These are challenges for which I am grateful—getting past assumptions and misinterpretations to find understanding and even appreciation for other ways of “doing things.” I like beer...well, Portland-brewed beer...Chinese beer is only tolerable. But there are many nuances (that I won’t go into) to my fellow NMYM teachers' and my own perspective on drinking while in China. And I believe I thoughtfully weigh these things—considering my own “rules” and retaining my cultural/ethical/personal distinctiveness while also considering the opportunity for relational and cross-cultural connection in a given moment. But I think the heart of the issue is that I don’t like being pressured into things and was resistant to this particular man’s persistence. I’d also started to feel the alcohol (after endless shots) and didn’t want to risk turning into a giggly buffoon in front of the president. :)

But these are some of the challenges in intercultural relationships that intrigue me...discerning as an ambassador of the Kingdom what contextualizing my values in a given setting looks like…identifying the difference between what are man-made and culture-specific traditions/laws and what are truly Kingdom and culturally-transcendent ways of being…knowing when it is appropriate to make my own personal convictions and freedoms secondary to what will most benefit others and will most glorify G** in a particular setting. For example: does taking excessive beer shots enhance the fulfilling of my call here? Detract from it? Not affect it either way? Depend on the setting? These are the kinds of questions I feel responsible to continually consider while here.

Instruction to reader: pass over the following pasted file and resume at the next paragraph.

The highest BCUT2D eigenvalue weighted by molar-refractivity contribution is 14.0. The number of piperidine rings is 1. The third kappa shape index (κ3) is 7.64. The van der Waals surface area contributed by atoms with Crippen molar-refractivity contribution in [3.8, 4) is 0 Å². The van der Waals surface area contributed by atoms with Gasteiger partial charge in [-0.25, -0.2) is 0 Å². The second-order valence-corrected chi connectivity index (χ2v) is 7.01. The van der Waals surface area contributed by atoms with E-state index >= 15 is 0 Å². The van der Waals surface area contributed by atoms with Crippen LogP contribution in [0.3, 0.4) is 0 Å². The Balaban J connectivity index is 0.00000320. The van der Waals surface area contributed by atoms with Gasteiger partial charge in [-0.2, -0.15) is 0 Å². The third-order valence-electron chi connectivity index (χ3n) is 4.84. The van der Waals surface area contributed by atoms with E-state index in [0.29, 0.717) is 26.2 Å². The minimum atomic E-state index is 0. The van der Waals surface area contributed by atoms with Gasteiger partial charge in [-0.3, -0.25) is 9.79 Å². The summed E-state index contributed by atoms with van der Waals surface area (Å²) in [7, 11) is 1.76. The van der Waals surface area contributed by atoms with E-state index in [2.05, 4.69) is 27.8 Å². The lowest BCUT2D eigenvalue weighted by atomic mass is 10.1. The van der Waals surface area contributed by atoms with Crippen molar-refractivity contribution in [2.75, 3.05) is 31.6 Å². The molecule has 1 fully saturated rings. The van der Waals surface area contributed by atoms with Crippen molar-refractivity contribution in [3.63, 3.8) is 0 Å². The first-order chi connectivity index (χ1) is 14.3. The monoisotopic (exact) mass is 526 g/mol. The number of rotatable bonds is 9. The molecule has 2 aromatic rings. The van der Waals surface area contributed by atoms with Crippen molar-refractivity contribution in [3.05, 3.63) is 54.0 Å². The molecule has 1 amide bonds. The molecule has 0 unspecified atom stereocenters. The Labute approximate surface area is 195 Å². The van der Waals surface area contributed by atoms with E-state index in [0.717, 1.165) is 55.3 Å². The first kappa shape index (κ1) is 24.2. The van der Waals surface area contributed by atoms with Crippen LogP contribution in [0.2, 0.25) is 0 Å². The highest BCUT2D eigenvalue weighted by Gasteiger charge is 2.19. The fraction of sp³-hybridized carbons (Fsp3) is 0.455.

Anyhow…been a fun week, with ever more connections being made. I’m definitely getting the “you’re so handsome” comments left and right, with students staring (and the bold ones taking pictures with me). It’s totally going to my head too, as I’ve become grossly self-absorbed. :) Actually, I’m having fun with it, trying to come up with ever new responses besides just, “thank you, that’s very kind.” (Such as “what about my personality?” or “my girlfriend in the U.S. thinks so too” or “gosh, in the U.S. people think I’m hideous!”)

Enough for now. Must finish prepping for my freshman classes, which begin this week. I’ve basically been working 1/3 time these past three weeks, and finally move to a full-time load tomorrow. Looking forward to some new faces!


Grandma said...

What a great narrative. You are so very handsome and loving. love you, Grandma

Barb said...

Your mommy thinks you have a great personality!!!...AND...are very handsome!

Barb said...

BTW...I like the profile pic. Looks like the back of a book jacket!